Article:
It’s been proven in The American’s five-year history that it’s not easy to come out of retirement and compete at the highest level on the biggest stage. The only guy I can think of offhand who didn’t have heck doing that was Ote Berry in the bulldogging. So it was pretty cool to see Tee Woolman and Leo Camarillo show that same heart of a champion, and do themselves and our event proud as this year’s team roping legend exemptions.
I was kind of shocked when Leo called and asked for advice about what he should ride right after he got the call about The American. The master was calling me for advice—wow. Leo’s 72 now. So my advice to him was to ride a horse that was really wanting to hit the corner and stop—and tie on. Pride would not let The Lion do that.
Growing up in New Mexico, I never got to see any of the big-name ropers when I was a kid. Nothing was televised back then, and the internet didn’t exist. But I read about the Camarillos, and even as a kid I knew they were a big deal. The Camarillos were the Michael Jordans of roping and rodeo. They were the icons in this industry.
I go way back with Tee and Leo. I was roping with Allen Bach in 1983, then started roping with Clay (O’Brien Cooper). Then Tee and Leo split, so Tee and Clay started roping together, and Leo and I started roping in the middle of 1983. We finished out that year, and roped all of 1984 also. I was just a kid—24 when I started roping with Leo.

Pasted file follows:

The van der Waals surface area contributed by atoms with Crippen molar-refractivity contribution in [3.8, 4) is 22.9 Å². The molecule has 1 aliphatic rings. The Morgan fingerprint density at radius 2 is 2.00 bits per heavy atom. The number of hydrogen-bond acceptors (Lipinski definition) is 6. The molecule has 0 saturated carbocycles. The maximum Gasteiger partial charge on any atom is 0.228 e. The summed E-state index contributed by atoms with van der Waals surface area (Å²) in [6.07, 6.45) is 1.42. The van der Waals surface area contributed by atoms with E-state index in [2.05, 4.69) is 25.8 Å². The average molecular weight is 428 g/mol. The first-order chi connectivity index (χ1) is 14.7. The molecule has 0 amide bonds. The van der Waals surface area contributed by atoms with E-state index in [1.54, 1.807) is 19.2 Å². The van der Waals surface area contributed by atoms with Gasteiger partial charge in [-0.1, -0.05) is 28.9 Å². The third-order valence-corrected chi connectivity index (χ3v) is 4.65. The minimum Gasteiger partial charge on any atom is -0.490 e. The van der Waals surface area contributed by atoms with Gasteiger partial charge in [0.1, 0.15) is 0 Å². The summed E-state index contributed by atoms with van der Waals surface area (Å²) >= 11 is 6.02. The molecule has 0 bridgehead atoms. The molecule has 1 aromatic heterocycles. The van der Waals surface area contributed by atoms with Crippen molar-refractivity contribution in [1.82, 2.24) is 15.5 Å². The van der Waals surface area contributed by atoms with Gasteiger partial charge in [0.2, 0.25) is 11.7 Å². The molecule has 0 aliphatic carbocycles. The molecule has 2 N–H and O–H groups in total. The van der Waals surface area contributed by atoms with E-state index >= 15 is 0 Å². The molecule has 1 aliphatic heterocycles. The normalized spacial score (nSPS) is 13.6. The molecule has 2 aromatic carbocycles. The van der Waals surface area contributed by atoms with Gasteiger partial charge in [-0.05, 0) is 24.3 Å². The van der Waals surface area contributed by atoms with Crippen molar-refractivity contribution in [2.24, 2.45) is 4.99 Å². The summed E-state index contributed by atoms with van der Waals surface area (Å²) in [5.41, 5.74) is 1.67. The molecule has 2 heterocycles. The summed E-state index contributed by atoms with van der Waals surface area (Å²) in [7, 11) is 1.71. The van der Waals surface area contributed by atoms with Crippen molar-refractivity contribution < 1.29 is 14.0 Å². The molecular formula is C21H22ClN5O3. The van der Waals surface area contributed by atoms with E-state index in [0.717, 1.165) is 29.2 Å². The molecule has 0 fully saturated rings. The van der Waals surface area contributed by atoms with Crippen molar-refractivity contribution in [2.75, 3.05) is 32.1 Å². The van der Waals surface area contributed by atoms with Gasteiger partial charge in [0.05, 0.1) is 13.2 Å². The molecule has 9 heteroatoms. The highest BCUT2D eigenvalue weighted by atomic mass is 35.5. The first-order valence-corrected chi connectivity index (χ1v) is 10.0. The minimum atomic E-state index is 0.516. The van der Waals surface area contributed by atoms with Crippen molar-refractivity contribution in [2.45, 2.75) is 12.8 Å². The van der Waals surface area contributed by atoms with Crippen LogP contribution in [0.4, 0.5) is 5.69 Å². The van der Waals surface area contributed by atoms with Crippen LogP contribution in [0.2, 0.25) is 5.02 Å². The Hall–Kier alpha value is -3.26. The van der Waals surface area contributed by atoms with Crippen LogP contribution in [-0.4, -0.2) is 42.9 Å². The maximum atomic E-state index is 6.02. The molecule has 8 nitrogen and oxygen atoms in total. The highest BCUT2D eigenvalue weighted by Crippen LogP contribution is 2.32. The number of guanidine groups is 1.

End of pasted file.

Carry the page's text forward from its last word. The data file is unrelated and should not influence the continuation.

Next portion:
I gave up my first chance at a gold buckle to rope with Leo at the Finals in 1983 (Leo had $1,427 more won than Jake in the regular season, and he with the highest earnings won the world back then; one guy or two). There were three teams in contention for the championship that year—Clay and Tee, me and Leo, and Dee Pickett and Mike Beers. There’d been years when Leo had done the same—like 1980, when Leo gave up his chance to win the world to rope with Tee—and Leo convinced me to do that for financial reasons in 1983.
Leo thought that he and I had the best chance at winning good money at the Finals that year, and he was right. We had a really good Finals, and he kept his word on sharing the wealth. He let me use the Dodge Truck he got for winning the world most of that next year, and he gave me the sponsor bonuses he won with the world title, too.
Back to Tee and Leo at The American this year, the odds were obviously stacked against them. That long round was a knife fight, but they held their own. I was pulling for them. I’ll always appreciate what Leo did for me. I was just like every other snot-nosed kid who shows up with high hopes and big expectations. But in hindsight, I was just going through the motions before going through Leo’s boot camp.
He had a trophy room/apartment at his place in California, and I moved in. It had all the history and pictures and world championship saddles in it. It was like a little museum that was connected to the house.
Leo taught me that you have to train to be a champion. We’d get up every morning, go feed, he’d go jog, we’d clean pens, have breakfast, saddle up and get to work. And of course I was a fanatic about roping the dummy, so he had to hear that “crack, crack, crack” half the night out his bedroom window.
Leo intimidated people, and after reading a couple books he suggested to me—“The Greatest: Muhammad Ali” and “Jonathan Livingston Seagull”—I could see a lot of Ali in Leo. He’s fierce. That’s why they call him The Lion.
Leo taught me how to make a business out of my passion, and I tried to pay it forward and do that for Junior (Nogueira) when he got here from Brazil. Leo taught me how to leave as little as possible to chance. I called Leo after The American, and told him how proud I am of him. Because I am.